Above Melissa Tuliranta removing tree guards from a former Grow West planting site.
With fires raging across much of the eastern seaboard in December 2019, Melbourne-based IT professional Belinda McPhee felt a call to action.
She wanted to champion the environment with her own hands rather than from behind a keyboard.
Less than 18 months on, and despite an untimely pandemic, Belinda now gets her hands dirty daily combating weeds and other environmental threats.
Belinda is one of more than 60 people who joined the Port Phillip and Westernport CMA’s (PPWCMA) Environmental and Agricultural Work Crews project as a member of the Central Environmental Work Crew.
Crew members were from a range of backgrounds, many whose working lives were upended by coronavirus (COVID-19) and the associated lockdowns.
For Finnish-born Western Environmental Work Crew member Melissa Tuliranta, 2020 started in Warrnambool where she was working from home supporting an eco-tourism business she had founded.
By the time she relocated back to Melbourne mid-year, her former industry had stalled, and she was living off JobKeeper.
But toiling with mates tackling weeds and being part of a team has been a tonic for her.
“I have the best crew; we are all completely different in our life experience and background but are really like minded,” Melissa said.
“When you are together all day working beside each other, you end up learning a lot about everyone – I think we’ll be friends for life. At the end of the day I can see the impact of our efforts to take out weeds like prickly pear in Bacchus Marsh and boneseed at Plenty Gorge – it’s really satisfying.”
Last year Aaron Harris was a pro-golfer and a manager at a pro-shop, but this career stalled with coronavirus (COVID-19). Aaron is now second in charge of the Central Environment Work Crew.
“I worked in IT for 15 years, but then there was just this day I thought, the world’s on fire, I have to do something,
so I quit that day,” Belinda said.
“I enrolled in a Certificate IV in Conservation and Land Management and I was getting so much out of it and the volunteering for my practical studies, and then came coronavirus (COVID-19).
“I lost a little momentum with the volunteering in particular, but I got out on Parks Victoria land in between the lockdowns and in the course of the studies I learnt about the CMA’s work crews.”
Supported by the Victorian Government through the Working for Victoria Initiative, the PPWCMA’s Environmental and Agricultural Work Crews project supported farmers, organisations and community groups to deliver their agricultural and environmental projects while providing employment to Victorians. The PPWCMA was one of a number of organisations delivering projects through this initiative.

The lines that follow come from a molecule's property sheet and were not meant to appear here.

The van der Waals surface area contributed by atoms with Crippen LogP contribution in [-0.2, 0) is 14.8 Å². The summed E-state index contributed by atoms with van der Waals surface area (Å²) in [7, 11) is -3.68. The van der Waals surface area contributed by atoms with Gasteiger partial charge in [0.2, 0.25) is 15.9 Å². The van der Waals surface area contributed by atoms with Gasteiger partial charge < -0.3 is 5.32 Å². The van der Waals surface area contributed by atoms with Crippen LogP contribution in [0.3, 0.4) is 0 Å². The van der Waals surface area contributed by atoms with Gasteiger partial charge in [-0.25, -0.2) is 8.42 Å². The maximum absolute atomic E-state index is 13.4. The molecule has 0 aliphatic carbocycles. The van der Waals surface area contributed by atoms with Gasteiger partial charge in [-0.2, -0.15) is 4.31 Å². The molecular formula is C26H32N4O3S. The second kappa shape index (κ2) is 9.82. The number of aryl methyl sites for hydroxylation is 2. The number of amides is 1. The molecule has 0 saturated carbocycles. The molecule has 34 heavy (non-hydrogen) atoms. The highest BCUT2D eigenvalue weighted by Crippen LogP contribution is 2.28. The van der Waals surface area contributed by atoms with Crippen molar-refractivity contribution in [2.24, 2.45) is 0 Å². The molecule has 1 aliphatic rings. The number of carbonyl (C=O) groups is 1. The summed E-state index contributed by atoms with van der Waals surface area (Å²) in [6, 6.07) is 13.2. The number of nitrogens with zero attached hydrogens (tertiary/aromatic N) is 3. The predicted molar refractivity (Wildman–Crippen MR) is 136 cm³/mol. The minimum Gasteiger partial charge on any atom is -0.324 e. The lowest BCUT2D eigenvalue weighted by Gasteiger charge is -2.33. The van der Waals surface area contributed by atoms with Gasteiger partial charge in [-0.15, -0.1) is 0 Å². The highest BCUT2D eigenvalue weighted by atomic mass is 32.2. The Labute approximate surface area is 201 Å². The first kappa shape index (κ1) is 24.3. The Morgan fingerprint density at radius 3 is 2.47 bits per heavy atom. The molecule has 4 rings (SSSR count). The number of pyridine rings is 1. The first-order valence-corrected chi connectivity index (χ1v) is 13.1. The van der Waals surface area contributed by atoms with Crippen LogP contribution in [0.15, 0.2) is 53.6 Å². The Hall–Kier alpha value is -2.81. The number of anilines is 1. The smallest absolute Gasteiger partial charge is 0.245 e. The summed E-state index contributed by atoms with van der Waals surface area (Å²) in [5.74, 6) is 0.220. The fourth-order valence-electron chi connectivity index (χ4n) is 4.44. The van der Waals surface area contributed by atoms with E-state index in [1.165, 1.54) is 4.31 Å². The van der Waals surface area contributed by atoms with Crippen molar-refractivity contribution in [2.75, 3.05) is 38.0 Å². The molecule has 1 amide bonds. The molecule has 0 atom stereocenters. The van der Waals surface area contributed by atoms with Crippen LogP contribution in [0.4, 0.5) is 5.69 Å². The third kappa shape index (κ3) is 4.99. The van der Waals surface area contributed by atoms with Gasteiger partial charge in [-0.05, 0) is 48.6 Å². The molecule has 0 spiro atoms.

Six crews worked across the western (Werribee and Maribyrnong catchments), central (Yarra catchment) and south-eastern areas of the Port Phillip and Western Port region to provide a range of agricultural and environmental services.
The crews were allocated to a mix of settings each day, including Parks Victoria and local government properties, Landcare work sites and private agricultural properties.
“The pandemic made me reassess everything and it demonstrated how fleeting so many of our concerns are. My empathy went out to nurses and supermarket staff keeping us going throughout COVID-19… since this role came along, I’ve gained an appreciation for Landcare – all of these people are making serious contributions to the world.”
“I’ve learnt so much about how our Australian environment is imperiled by weeds and pests and what an effort it takes as a community to rehabilitate it,” Aaron said.
It’s not just the crew members that have benefitted. Landcare groups and landholders have seen weed and pest infestations confronted, and stalled projects reinvigorated.
Marijke de Bever-Price witnessed the blackberry problem on her Jindivick property obliterated in one day.
“We have a wetlands project that we had replanted through a Landcare grant which is actually a citizen science site for the local primary school kids.”
“Birds dropping blackberry seeds had set off an infestation which had got out of hand. When the crew came, my husband and I got to work with them – they had a real motivation about them – once they took in what they were doing they just got to work and were so positive and mindful,” Marijke said.
Since the program began the crews have worked at more than 50 sites. The crews were assisted by members of the Andersons Creek Landcare Group and Moorabool Landcare Network. Invasive weeds including boxthorn, boneseed and pittosporum have been tackled.
Crew members have received training in first aid, chemical handling, and animal safety.
The PPWCMA’s Environmental and Agricultural Work Crews project concluded in May 2021. Many crew members are now getting paid employment in the environmental sector as well as volunteering for groups.
Barry Kennedy is Regional Landcare Coordinator for PPWCMA.
For more information email firstname.lastname@example.org